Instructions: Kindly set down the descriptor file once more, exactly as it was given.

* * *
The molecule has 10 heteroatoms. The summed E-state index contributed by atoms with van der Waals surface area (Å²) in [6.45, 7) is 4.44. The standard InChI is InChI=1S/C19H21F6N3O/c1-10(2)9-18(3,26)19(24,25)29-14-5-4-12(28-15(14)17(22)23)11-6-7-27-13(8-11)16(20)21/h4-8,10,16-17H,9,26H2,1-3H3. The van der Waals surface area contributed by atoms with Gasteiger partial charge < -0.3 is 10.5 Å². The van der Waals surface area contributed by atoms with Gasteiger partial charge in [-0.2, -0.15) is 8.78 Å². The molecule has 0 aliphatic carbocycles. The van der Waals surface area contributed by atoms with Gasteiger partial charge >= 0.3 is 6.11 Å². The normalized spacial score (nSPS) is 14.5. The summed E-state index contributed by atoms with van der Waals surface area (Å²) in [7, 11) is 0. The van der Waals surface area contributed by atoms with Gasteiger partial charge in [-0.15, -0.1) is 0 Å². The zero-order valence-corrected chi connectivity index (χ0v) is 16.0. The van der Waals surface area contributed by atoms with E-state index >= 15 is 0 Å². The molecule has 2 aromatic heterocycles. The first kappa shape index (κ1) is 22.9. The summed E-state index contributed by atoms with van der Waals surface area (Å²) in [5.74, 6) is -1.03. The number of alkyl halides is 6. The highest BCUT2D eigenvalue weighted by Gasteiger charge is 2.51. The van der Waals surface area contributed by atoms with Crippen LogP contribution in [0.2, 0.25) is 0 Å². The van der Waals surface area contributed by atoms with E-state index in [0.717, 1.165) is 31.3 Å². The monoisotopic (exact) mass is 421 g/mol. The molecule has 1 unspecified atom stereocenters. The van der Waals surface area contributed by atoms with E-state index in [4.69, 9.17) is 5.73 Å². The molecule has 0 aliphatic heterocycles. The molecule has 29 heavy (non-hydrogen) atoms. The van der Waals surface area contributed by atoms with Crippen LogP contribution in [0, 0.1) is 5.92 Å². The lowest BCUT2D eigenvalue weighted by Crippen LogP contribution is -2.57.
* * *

The molecule has 10 heteroatoms. The summed E-state index contributed by atoms with van der Waals surface area (Å²) in [6.45, 7) is 4.44. The standard InChI is InChI=1S/C19H21F6N3O/c1-10(2)9-18(3,26)19(24,25)29-14-5-4-12(28-15(14)17(22)23)11-6-7-27-13(8-11)16(20)21/h4-8,10,16-17H,9,26H2,1-3H3. The van der Waals surface area contributed by atoms with Gasteiger partial charge < -0.3 is 10.5 Å². The van der Waals surface area contributed by atoms with Gasteiger partial charge in [-0.2, -0.15) is 8.78 Å². The molecule has 0 aliphatic carbocycles. The van der Waals surface area contributed by atoms with Gasteiger partial charge >= 0.3 is 6.11 Å². The normalized spacial score (nSPS) is 14.5. The summed E-state index contributed by atoms with van der Waals surface area (Å²) in [7, 11) is 0. The van der Waals surface area contributed by atoms with Gasteiger partial charge in [-0.15, -0.1) is 0 Å². The zero-order valence-corrected chi connectivity index (χ0v) is 16.0. The van der Waals surface area contributed by atoms with E-state index >= 15 is 0 Å². The molecule has 2 aromatic heterocycles. The first kappa shape index (κ1) is 22.9. The summed E-state index contributed by atoms with van der Waals surface area (Å²) in [5.74, 6) is -1.03. The number of alkyl halides is 6. The highest BCUT2D eigenvalue weighted by Gasteiger charge is 2.51. The van der Waals surface area contributed by atoms with Crippen LogP contribution in [0.2, 0.25) is 0 Å². The van der Waals surface area contributed by atoms with E-state index in [0.717, 1.165) is 31.3 Å². The monoisotopic (exact) mass is 421 g/mol. The molecule has 1 unspecified atom stereocenters. The van der Waals surface area contributed by atoms with E-state index in [4.69, 9.17) is 5.73 Å². The molecule has 0 aliphatic heterocycles. The molecule has 29 heavy (non-hydrogen) atoms. The van der Waals surface area contributed by atoms with Crippen LogP contribution in [0, 0.1) is 5.92 Å². The lowest BCUT2D eigenvalue weighted by Crippen LogP contribution is -2.57.